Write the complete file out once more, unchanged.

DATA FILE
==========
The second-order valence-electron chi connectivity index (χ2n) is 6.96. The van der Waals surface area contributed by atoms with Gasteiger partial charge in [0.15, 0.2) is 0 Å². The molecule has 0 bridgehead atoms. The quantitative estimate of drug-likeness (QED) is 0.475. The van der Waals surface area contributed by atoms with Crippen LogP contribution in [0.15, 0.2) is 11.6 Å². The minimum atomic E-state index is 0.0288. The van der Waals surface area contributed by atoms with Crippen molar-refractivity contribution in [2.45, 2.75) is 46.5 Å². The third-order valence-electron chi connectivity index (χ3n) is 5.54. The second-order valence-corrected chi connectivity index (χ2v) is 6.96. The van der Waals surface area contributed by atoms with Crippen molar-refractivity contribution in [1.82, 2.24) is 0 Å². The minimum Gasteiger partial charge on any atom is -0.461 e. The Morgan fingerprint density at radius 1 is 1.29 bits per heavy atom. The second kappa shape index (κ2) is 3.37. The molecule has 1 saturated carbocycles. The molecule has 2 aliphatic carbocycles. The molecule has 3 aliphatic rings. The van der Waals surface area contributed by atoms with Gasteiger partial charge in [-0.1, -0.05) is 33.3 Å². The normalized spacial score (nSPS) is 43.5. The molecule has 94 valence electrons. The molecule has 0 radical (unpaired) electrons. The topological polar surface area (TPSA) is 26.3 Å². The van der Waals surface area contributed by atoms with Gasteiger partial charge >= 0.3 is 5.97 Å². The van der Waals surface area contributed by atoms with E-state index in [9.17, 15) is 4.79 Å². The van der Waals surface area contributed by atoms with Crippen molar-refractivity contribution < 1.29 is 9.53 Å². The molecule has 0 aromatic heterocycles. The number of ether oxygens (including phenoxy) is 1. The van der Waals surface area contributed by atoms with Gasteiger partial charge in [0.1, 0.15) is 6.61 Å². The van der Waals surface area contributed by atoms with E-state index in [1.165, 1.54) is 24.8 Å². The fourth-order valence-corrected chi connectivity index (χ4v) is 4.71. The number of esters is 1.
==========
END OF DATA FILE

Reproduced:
The second-order valence-electron chi connectivity index (χ2n) is 6.96. The van der Waals surface area contributed by atoms with Gasteiger partial charge in [0.15, 0.2) is 0 Å². The molecule has 0 bridgehead atoms. The quantitative estimate of drug-likeness (QED) is 0.475. The van der Waals surface area contributed by atoms with Crippen LogP contribution in [0.15, 0.2) is 11.6 Å². The minimum atomic E-state index is 0.0288. The van der Waals surface area contributed by atoms with Crippen molar-refractivity contribution in [2.45, 2.75) is 46.5 Å². The third-order valence-electron chi connectivity index (χ3n) is 5.54. The second-order valence-corrected chi connectivity index (χ2v) is 6.96. The van der Waals surface area contributed by atoms with Crippen molar-refractivity contribution in [1.82, 2.24) is 0 Å². The minimum Gasteiger partial charge on any atom is -0.461 e. The Morgan fingerprint density at radius 1 is 1.29 bits per heavy atom. The second kappa shape index (κ2) is 3.37. The molecule has 1 saturated carbocycles. The molecule has 2 aliphatic carbocycles. The molecule has 3 aliphatic rings. The van der Waals surface area contributed by atoms with Gasteiger partial charge in [-0.1, -0.05) is 33.3 Å². The normalized spacial score (nSPS) is 43.5. The molecule has 94 valence electrons. The molecule has 0 radical (unpaired) electrons. The topological polar surface area (TPSA) is 26.3 Å². The van der Waals surface area contributed by atoms with Gasteiger partial charge >= 0.3 is 5.97 Å². The van der Waals surface area contributed by atoms with E-state index in [9.17, 15) is 4.79 Å². The van der Waals surface area contributed by atoms with Crippen molar-refractivity contribution < 1.29 is 9.53 Å². The molecule has 0 aromatic heterocycles. The number of ether oxygens (including phenoxy) is 1. The van der Waals surface area contributed by atoms with Gasteiger partial charge in [0.1, 0.15) is 6.61 Å². The van der Waals surface area contributed by atoms with E-state index in [1.165, 1.54) is 24.8 Å². The fourth-order valence-corrected chi connectivity index (χ4v) is 4.71. The number of esters is 1.